As workers dig an extension for the Los Angeles Metro subway, they are uncovering the fossilized remains of ancient animals. Some of these fossils, including a mammoth skull weighing hundreds of pounds, date back to the last Ice Age, which ended 10,000 years ago.
Dave Sotero is a spokesman for the Los Angeles County Metropolitan Transportation Authority (MTA). He explained that paleontologists have been present alongside construction workers for all of the subway digs in Los Angeles, starting back in the 1990s with the development of the city’s inaugural line.
“Our crews try to be as mindful as possible to help them do their jobs. We get out of their way,” said Sotero.
Construction on the Wilshire section of the subway, known as the Purple Line, began in 2014, and the first fossils were found two years later. Now, the fossils are appearing frequently, with discoveries including a mastodon tooth, camel foreleg, bison vertebrae, and a tooth and ankle bone from a horse.
The most exciting find, however, is the intact skull of a young Columbian mammoth. Paleontologist Ashley Leger is the field director for Cogstone Resource Management, the company hired to carry out the fossil excavations.
“They’re making sure that they’re recovering every single fossil that could possibly show up,” Leger said of her monitoring team. “They call me anytime things are large and we need to lead an excavation.”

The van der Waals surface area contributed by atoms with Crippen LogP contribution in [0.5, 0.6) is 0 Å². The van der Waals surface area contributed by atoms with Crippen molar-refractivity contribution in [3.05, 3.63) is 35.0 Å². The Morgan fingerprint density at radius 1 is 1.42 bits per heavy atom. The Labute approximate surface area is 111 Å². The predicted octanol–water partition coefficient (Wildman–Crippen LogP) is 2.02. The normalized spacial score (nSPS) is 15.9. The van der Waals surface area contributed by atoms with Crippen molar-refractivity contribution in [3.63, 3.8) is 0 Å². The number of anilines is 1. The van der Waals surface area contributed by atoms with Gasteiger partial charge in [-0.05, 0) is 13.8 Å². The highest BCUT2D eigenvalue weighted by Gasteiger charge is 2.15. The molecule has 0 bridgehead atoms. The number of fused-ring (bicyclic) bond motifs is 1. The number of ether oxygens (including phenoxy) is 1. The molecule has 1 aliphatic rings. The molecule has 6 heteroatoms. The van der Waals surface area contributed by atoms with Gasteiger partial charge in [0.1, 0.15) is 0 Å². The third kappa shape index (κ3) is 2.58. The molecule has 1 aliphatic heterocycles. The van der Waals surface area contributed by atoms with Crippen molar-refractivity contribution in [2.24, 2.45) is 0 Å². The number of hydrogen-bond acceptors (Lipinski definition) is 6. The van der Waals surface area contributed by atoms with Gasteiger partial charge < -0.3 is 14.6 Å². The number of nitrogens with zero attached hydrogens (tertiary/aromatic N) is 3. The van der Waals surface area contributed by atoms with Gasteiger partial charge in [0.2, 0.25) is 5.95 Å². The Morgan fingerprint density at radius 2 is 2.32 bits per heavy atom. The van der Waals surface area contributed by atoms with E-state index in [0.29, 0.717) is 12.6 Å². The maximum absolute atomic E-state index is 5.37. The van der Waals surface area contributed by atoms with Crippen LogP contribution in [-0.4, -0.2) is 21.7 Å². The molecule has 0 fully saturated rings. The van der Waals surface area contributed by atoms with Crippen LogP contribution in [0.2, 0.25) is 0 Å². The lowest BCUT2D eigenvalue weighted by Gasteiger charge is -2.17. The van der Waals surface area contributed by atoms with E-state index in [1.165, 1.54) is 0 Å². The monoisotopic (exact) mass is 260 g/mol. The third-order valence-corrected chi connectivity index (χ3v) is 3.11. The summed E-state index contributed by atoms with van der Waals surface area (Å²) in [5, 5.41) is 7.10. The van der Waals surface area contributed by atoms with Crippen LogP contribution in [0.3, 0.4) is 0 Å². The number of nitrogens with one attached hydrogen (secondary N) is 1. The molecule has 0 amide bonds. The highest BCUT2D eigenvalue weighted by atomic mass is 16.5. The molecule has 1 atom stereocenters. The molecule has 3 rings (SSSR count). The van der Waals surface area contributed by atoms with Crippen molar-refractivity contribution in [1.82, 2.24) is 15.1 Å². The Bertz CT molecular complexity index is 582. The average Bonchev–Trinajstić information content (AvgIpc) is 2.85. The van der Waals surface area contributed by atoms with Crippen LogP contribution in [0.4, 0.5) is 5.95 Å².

About a year ago, Leger received a phone call that led to the best discovery of her career. Leger’s team member said to her, “It looks big.”
The fossil was first thought to be a partial elephant skull. But, after 15 hours of excavation, the team realized they had actually uncovered the enormous skull of a young mammoth.
“It’s an absolute dream come true for me,” said Leger. “It’s the one fossil you always want to find in your career.”
The skull, which weighs a few hundred pounds, is exceptionally rare because both of the tusks are still attached. The young Columbian mammoth was named Hayden, after Hollywood actress Hayden Panettiere.
Leger said that there is a lot to learn from the skull. Investigation of how this animal lived and died can give scientists insight into ancient environmental conditions and also into what the Earth’s climate will look like in the future.
“Every fossil fills a gap,” said Leger. “It tells a story of what came before us, and maybe what’s to come.”
Image Credit: Associated Press